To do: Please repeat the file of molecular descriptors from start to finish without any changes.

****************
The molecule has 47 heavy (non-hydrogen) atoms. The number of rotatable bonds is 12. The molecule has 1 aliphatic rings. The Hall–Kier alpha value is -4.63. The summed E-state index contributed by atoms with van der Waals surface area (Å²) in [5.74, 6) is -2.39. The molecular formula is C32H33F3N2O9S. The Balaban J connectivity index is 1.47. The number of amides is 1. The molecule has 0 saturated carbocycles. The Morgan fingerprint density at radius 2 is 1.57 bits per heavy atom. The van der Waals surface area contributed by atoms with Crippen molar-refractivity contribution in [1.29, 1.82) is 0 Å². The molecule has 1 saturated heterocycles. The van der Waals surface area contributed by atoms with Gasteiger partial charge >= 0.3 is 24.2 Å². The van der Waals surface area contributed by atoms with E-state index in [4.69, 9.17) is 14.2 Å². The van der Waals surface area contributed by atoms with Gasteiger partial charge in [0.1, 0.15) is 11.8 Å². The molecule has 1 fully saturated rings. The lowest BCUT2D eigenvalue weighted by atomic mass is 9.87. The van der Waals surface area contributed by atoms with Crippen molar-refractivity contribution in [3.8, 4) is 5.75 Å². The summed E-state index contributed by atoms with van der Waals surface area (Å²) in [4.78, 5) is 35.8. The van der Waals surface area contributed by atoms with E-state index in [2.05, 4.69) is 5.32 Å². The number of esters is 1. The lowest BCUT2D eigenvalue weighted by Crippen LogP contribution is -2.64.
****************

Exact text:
The molecule has 47 heavy (non-hydrogen) atoms. The number of rotatable bonds is 12. The molecule has 1 aliphatic rings. The Hall–Kier alpha value is -4.63. The summed E-state index contributed by atoms with van der Waals surface area (Å²) in [5.74, 6) is -2.39. The molecular formula is C32H33F3N2O9S. The Balaban J connectivity index is 1.47. The number of amides is 1. The molecule has 0 saturated carbocycles. The Morgan fingerprint density at radius 2 is 1.57 bits per heavy atom. The van der Waals surface area contributed by atoms with Crippen molar-refractivity contribution in [1.29, 1.82) is 0 Å². The molecule has 1 saturated heterocycles. The van der Waals surface area contributed by atoms with Gasteiger partial charge >= 0.3 is 24.2 Å². The van der Waals surface area contributed by atoms with E-state index in [4.69, 9.17) is 14.2 Å². The van der Waals surface area contributed by atoms with Gasteiger partial charge in [0.1, 0.15) is 11.8 Å². The molecule has 1 fully saturated rings. The lowest BCUT2D eigenvalue weighted by atomic mass is 9.87. The van der Waals surface area contributed by atoms with Crippen molar-refractivity contribution in [3.8, 4) is 5.75 Å². The summed E-state index contributed by atoms with van der Waals surface area (Å²) in [4.78, 5) is 35.8. The van der Waals surface area contributed by atoms with E-state index in [2.05, 4.69) is 5.32 Å². The number of esters is 1. The lowest BCUT2D eigenvalue weighted by Crippen LogP contribution is -2.64.